Universities in England have learned how massive reductions in state backing will affect them as funding chiefs announced how they would distribute almost £1 billion in cuts.
All but five institutions will see their recurrent grants fall in cash terms next year, while total reductions between now and 2012-13 - the point at which universities can charge up to £9,000 in tuition fees - will be almost 13 per cent.
However, some institutions have been spared drastic cuts after the Higher Education Funding Council for England increased its "moderation fund", which is used to smooth sudden changes in grant allocations, by more than 50 per cent to £30 million.
Most research-intensive institutions have also avoided large cuts in their overall grants thanks to the greater concentration of quality-related research funding, which itself is part of the relatively protected science budget.
Overall, Hefce will hand out £6.5 billion to 130 universities and colleges, as well as to 124 directly funded further education colleges, for the academic year 2011-12. This includes £4.34 billion for teaching and £1.56 billion for research, plus capital and other funding.
The figure represents a 9.5 per cent cash reduction of £685 million compared with the allocation for the current academic year - a cut that jumps to 12.6 per cent, or £940 million, once the loss of one-off payments for 2010-11 is taken into account.
A large element of this is the University Modernisation Fund (UMF), which funded an extra 10,000 student places for one year only.
In total, the teaching grant will be cut by 8.2 per cent compared with 2010-11, with the "base" allocation per student now 7 per cent lower than a year ago, at £3,670.
Research funding falls by 2.8 per cent and capital funding is reduced by 58.1 per cent.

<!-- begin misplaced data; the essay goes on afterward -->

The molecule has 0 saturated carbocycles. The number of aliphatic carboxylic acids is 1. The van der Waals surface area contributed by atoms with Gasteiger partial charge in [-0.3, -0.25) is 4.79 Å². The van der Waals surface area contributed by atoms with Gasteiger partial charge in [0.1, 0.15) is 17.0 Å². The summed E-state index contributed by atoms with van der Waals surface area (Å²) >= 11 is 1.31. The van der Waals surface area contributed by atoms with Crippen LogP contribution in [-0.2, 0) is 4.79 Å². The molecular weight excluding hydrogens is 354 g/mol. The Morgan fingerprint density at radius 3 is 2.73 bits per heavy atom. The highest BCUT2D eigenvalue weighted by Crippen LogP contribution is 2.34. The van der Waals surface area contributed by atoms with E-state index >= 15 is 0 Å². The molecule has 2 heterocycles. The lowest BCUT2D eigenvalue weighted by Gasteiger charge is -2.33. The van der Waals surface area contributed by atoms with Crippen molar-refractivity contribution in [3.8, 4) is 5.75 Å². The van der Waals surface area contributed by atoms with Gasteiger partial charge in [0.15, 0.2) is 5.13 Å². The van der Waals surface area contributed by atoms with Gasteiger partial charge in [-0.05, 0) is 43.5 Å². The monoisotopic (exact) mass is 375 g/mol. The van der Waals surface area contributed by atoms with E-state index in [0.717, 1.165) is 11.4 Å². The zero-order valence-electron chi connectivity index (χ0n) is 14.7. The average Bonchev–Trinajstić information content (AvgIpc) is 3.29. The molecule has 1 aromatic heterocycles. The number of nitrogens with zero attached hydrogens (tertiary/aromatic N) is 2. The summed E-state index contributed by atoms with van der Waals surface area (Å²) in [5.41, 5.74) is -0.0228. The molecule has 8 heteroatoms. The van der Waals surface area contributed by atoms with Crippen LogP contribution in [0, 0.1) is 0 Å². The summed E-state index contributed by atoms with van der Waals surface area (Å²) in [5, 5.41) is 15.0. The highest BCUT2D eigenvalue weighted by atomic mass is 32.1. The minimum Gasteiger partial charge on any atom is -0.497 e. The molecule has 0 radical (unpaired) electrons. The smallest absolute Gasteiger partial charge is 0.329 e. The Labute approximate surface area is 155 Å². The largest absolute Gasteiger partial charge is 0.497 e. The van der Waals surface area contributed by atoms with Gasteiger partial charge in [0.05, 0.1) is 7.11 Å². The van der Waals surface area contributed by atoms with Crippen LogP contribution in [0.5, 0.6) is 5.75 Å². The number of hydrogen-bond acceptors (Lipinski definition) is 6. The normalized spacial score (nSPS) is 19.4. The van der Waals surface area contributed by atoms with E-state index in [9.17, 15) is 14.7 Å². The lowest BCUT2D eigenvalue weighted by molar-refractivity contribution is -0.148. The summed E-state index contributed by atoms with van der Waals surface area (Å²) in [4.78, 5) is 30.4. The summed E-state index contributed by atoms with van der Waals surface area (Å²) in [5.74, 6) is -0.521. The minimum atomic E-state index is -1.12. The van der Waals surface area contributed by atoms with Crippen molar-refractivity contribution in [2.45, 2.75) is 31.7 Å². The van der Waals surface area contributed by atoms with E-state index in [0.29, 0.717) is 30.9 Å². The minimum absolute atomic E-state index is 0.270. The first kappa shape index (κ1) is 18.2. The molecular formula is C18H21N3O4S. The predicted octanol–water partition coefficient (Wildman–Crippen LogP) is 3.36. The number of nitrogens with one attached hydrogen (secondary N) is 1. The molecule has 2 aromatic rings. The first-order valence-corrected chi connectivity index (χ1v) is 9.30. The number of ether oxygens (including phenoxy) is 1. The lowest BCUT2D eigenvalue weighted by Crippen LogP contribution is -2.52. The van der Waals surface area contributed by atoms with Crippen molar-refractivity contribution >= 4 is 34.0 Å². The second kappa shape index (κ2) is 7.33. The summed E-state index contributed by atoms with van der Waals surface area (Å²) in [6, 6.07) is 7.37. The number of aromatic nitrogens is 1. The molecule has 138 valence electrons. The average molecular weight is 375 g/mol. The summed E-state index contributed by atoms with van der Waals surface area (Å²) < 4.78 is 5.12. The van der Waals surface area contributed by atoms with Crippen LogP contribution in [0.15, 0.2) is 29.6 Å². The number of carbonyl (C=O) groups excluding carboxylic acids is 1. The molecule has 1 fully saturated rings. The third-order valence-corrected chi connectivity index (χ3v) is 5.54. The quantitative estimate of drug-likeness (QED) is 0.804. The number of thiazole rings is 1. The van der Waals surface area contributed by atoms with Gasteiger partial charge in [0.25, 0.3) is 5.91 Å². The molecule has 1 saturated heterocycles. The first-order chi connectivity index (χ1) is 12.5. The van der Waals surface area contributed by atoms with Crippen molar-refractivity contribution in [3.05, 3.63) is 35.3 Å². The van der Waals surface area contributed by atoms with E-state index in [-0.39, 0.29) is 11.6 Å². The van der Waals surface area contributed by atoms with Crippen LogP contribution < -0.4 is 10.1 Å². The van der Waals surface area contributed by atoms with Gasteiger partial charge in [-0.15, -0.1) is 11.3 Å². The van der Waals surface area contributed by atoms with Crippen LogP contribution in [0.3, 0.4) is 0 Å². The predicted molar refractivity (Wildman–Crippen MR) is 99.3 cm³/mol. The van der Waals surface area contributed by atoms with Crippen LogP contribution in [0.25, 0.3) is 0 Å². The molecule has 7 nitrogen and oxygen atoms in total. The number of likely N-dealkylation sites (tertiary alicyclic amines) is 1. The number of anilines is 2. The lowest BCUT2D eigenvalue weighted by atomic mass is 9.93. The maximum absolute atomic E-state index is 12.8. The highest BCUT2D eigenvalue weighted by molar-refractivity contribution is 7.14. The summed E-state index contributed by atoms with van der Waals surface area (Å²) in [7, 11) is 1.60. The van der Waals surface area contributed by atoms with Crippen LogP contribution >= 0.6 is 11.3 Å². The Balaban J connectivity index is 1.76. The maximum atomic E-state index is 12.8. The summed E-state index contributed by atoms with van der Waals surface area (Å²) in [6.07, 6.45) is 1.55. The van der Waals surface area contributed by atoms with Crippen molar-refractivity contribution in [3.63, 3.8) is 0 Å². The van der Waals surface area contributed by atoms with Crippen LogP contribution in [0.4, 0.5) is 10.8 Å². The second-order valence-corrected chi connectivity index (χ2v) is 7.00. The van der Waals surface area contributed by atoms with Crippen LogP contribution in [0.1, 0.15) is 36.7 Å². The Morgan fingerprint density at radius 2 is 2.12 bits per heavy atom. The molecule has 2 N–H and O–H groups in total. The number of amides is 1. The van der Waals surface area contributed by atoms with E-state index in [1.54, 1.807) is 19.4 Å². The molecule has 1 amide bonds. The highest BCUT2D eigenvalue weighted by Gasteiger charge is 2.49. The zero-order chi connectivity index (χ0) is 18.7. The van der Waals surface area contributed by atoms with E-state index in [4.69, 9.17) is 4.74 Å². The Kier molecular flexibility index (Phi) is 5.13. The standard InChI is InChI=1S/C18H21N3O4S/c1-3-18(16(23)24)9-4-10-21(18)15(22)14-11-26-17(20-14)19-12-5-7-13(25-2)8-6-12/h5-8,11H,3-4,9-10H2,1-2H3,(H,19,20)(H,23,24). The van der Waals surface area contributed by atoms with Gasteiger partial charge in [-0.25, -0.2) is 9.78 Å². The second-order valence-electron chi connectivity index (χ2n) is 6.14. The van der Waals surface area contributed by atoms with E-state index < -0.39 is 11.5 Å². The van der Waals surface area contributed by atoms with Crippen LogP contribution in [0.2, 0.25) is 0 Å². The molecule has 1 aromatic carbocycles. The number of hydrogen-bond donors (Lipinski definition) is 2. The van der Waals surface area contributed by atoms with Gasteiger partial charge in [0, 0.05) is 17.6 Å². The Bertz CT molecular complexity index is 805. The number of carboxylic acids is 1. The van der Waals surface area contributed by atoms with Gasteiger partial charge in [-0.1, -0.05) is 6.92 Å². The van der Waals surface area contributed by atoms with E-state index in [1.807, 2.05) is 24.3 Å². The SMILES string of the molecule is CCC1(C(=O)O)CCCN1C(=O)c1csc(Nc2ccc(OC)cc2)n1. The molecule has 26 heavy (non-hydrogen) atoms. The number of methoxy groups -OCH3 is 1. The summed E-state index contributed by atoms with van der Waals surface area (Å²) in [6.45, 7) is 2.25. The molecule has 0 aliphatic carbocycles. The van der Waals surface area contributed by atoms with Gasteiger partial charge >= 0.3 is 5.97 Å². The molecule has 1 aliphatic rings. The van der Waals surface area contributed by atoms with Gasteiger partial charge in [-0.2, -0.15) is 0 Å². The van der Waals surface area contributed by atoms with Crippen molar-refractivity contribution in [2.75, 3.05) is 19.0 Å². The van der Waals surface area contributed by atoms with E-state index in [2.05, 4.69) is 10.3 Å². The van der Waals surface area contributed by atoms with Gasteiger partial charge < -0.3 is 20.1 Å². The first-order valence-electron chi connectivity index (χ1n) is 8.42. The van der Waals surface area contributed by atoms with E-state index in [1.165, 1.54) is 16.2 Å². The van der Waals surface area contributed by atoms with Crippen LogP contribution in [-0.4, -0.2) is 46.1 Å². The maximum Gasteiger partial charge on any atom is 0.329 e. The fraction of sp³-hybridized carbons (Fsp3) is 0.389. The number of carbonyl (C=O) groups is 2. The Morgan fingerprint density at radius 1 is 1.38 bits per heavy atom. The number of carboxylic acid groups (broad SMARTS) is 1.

Owing to the four-month overlap between the government's financial year, which starts next month, and the academic year, which begins in August, £150 million of the teaching and research cuts will come from this year's recurrent grant allocations.
This also has the effect of lowering the year-on-year reductions in the final grant tables.
The lucky few
In terms of individual institutions, the "winners" are mainly research-intensive institutions that have benefited from the reweighting of Hefce's formula for distributing research funding towards "internationally excellent and world-leading research".
They include the University of Oxford, the London School of Economics and Imperial College London, which are among the few institutions to see cash rises in their recurrent grant funding - although for most this still represents a real-terms cut.
In contrast, institutions with lower-rated research have suffered heavy reductions, as have those given moderation or special funding in 2010-11 but not in 2011-12.
If these institutions benefited from the UMF last year, too, the cuts appear even more pronounced.
An example is Bishop Grosseteste University College Lincoln, which loses 13.4 per cent of its funding even without factoring in the UMF.
Others to suffer large drops include City University London (8.4 per cent), London Metropolitan University (7.6 per cent) and specialist institutions such as the University for the Creative Arts (7.8 per cent).
Other institutions have seen their teaching grants fall markedly as a result of the end of targeted money for foundation degrees and the phasing out of funding for equivalent or lower-level qualifications.
Some universities have benefited from large moderation payments that help to keep their percentage losses down.
Some new universities will also be helped by the fact that funding for widening participation has been maintained in cash terms.
The Higher Education Innovation Fund to support universities' knowledge-transfer activity is also being held at £150 million, although final allocations have yet to be announced.
Sir Alan Langlands, Hefce's chief executive, admitted it was a "challenging settlement".
"The withdrawal of the University Modernisation Fund and one-off funding in 2010-11 for moderation has led to significant reductions in some cases," he said. "We will continue to work with institutions as they adjust their activities to meet the growing financial pressures."
The funding council also repeated its warning that if the government changed its plans for grant funding in 2012-13, it may yet be forced to make further cuts in 2011-12.